Glossary (click letters)
See common area maintenance.
The maximum amount for which the tenant pays its share of common area maintenance
costs. The owner pays for any CAM expenses exceeding that amount.
See cash flow after tax.
See cash flow before tax.
See capitalization rate.
Property improvements that cannot be expensed as a current operating expense for tax
purposes. Examples include a new roof, tenant improvements, or a parking lot—such items
are added to the basis of the property and then can be depreciated over the holding period.
Distinguished from cash outflows for expense items such as new paint or plumbing repairs
(operating expenses) that can be expensed in the year they occur. Also see operating
Taxable income derived from the sale of a capital asset. It is equal to the sales price less
the cost of sale, adjusted basis, suspended losses, excess cost recovery, and recapture of
straight-line cost recovery.
The supply and demand for resources to invest in real estate and other investments.
Any tax on a change in capital value (including capital gains tax, estate tax, or inheritance
tax); as distinguished from a tax on income.
A percentage that relates the value of an income-producing property to its future income,
expressed as net operating income divided by purchase price. Also referred to as cap rate.
The net cash received in any period, taking into account net operating income, debt service,
capital expenses, loan proceeds, sale revenues, and any other sources and uses of cash.
Cash flow after tax/es (CFAT)
For properties, it is the result of first calculating the net operating income, less mortgage
and construction loan interest, less cost recovery for improvements and personal property,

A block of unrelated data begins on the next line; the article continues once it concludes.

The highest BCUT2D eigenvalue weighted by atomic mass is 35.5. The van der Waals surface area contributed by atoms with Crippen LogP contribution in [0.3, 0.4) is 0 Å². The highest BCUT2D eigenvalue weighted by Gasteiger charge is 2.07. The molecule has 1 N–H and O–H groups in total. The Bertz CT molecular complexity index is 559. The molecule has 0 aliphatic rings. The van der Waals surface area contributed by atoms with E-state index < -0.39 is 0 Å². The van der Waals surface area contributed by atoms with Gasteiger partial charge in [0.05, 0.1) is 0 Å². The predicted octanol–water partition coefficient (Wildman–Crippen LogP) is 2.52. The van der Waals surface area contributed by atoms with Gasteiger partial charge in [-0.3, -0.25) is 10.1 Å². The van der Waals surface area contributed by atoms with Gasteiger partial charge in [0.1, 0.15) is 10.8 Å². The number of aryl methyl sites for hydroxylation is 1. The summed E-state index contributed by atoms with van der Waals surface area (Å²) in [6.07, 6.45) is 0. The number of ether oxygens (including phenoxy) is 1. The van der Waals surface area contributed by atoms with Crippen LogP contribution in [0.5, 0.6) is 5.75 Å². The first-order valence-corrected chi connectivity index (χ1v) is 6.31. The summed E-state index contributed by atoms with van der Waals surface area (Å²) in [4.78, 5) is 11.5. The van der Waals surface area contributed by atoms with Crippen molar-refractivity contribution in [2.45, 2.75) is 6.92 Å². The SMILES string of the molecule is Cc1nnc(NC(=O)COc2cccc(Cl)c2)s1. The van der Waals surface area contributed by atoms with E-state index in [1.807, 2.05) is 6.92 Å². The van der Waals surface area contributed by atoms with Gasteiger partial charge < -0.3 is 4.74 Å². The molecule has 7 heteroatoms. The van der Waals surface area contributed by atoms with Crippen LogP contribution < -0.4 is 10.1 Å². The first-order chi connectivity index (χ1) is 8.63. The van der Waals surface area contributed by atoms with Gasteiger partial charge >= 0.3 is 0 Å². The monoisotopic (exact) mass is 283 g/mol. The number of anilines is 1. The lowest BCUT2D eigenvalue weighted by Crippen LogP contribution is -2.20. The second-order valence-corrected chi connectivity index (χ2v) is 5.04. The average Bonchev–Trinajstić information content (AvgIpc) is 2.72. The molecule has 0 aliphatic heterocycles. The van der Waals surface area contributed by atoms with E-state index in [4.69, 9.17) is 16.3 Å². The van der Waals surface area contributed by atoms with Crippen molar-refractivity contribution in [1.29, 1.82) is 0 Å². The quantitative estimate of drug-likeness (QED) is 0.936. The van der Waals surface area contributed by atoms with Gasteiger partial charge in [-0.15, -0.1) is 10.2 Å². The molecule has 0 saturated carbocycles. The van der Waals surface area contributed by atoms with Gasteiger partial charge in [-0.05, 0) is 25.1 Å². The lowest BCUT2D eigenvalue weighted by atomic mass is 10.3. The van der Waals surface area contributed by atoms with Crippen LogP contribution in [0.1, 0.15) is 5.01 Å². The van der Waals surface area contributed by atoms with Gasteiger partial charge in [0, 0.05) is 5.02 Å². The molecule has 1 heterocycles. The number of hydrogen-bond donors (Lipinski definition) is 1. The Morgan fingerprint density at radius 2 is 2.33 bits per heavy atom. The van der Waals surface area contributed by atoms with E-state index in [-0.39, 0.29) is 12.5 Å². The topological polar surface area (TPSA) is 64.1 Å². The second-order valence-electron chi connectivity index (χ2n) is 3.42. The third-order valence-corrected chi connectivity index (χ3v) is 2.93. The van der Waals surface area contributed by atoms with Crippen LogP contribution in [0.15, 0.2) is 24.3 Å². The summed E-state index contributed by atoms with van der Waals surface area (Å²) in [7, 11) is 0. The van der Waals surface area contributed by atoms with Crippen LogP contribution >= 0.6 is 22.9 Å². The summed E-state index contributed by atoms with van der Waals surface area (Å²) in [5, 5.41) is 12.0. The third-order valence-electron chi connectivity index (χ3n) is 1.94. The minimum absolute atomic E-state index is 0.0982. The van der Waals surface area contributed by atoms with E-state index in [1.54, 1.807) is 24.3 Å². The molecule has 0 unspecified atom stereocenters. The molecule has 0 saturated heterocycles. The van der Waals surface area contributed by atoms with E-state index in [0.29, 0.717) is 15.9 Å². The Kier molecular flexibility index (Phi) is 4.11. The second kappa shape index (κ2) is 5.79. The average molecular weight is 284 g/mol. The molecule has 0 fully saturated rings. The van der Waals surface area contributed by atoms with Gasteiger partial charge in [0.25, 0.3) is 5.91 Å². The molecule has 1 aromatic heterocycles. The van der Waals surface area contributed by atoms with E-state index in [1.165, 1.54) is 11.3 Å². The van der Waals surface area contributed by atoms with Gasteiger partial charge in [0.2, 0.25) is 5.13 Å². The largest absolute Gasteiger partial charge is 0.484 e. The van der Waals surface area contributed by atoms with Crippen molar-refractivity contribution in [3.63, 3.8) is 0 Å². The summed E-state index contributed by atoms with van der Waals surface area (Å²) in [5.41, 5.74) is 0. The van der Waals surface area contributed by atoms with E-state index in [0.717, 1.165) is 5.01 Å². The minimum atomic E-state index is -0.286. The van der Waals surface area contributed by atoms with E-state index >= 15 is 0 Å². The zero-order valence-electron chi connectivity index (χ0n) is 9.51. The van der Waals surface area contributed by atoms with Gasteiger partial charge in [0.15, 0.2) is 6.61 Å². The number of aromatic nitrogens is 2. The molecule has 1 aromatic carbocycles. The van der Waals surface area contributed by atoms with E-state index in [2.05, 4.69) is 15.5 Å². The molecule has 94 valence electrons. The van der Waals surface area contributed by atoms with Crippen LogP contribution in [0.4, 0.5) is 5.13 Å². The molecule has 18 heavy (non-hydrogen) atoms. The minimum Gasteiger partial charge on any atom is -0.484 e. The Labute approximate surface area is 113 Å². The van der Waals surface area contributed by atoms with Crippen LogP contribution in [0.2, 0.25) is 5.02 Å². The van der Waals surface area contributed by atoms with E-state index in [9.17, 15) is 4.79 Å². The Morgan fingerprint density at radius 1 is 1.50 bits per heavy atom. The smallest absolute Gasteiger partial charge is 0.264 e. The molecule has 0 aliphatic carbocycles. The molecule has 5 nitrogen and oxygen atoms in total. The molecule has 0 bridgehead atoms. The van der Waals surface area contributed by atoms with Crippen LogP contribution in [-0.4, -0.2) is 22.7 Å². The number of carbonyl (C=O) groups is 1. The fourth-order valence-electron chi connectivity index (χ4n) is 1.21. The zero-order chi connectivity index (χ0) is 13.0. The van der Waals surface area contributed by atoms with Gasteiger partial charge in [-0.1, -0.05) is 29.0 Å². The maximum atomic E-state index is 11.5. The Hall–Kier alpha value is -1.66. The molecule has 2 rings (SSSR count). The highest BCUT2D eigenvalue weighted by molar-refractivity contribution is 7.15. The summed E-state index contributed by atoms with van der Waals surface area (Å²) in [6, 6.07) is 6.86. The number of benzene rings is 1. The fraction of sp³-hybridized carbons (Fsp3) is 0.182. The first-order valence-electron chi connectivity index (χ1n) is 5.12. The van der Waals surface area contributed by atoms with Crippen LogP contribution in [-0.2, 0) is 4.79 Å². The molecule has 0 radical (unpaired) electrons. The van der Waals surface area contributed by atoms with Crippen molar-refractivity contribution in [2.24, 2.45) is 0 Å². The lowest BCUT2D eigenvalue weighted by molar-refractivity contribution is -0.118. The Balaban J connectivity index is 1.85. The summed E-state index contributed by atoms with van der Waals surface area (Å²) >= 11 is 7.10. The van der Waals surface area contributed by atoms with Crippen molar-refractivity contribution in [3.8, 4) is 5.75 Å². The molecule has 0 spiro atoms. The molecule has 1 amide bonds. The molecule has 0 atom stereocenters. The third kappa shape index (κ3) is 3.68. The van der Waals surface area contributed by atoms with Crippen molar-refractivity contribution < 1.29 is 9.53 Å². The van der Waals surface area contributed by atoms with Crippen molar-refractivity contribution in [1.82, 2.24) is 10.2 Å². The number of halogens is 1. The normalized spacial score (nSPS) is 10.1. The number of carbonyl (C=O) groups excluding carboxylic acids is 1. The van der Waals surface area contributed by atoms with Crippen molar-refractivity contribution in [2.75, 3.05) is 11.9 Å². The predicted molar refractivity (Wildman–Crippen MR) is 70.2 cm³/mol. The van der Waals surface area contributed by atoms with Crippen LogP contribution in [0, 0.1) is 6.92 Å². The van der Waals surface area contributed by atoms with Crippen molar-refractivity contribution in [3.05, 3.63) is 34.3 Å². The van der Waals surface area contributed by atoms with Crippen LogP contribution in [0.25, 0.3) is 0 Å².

less amortization of loan points and leasing commissions to arrive at real estate taxable
income. Next, real estate taxable income is multiplied by the applicable marginal tax rate
to result in the tax liability (savings). Then, from the net operating income, annual debt
service is subtracted to equal the cash flow before taxes (CFBT). Finally, the cash flow after
taxes (CFAT) is calculated from the CFBT, less the tax liability (savings), plus investment
tax credit. The Cash Flow Analysis Worksheet can be used to calculate a property’s gross
operating income, net operating income, real estate taxable income and tax liability or
(savings), CFBT, and CFAT.
Net operating income
– Cost recovery
– Amortization of loan points
Real Estate taxable income
× Investor’s marginal tax rate
Tax liability (savings)
Net operating income
– Annual debt service
Cash flow before taxes
– Tax liability (savings)
Cash flow after taxes
Cash flow before tax/es (CFBT)
For properties, it is the result of calculating the effective rental income, plus other income
not affected by vacancy, less total operating expenses, less annual debt service, funded
reserves, leasing commissions, and capital additions. The Annual Property Operating Data
form can be used to calculate a property’s effective rental income, gross operating income,
total operating expenses, net operating income, and cash flow before taxes.
Cash flow model
The framework used to determine the cash flow from operations and the cash proceeds
Cash proceeds from sale
The sales price less sales costs, mortgage balance, and tax liability on sale. Also known as
sales proceeds after tax.
A return measure that is calculated as cash flow before taxes divided by the initial equity
Central place theory
A location theory that accounts for the size, distribution, and organization of settlements,
places, market areas, and establishments in a competitive and interdependent urban
system, to explain differences in the locational tendencies and preferences of businesses as
they seek to maximize market accessibility, sales, and profits.
An urban settlement or system containing various functions, agents, institutions, and
components which interact and work together to satisfy the wants and needs of its
inhabitants (as well as a portion of the population in surrounding rural areas).
The useful economic life of an asset set by the Internal Revenue Service.
Third stage of four-stage transaction management process pertaining to bringing the parties
together and consummating an agreement. The acronym CLOSE represents the
contingencies, legal instruments, obstacles, signatures, and execution involved in the close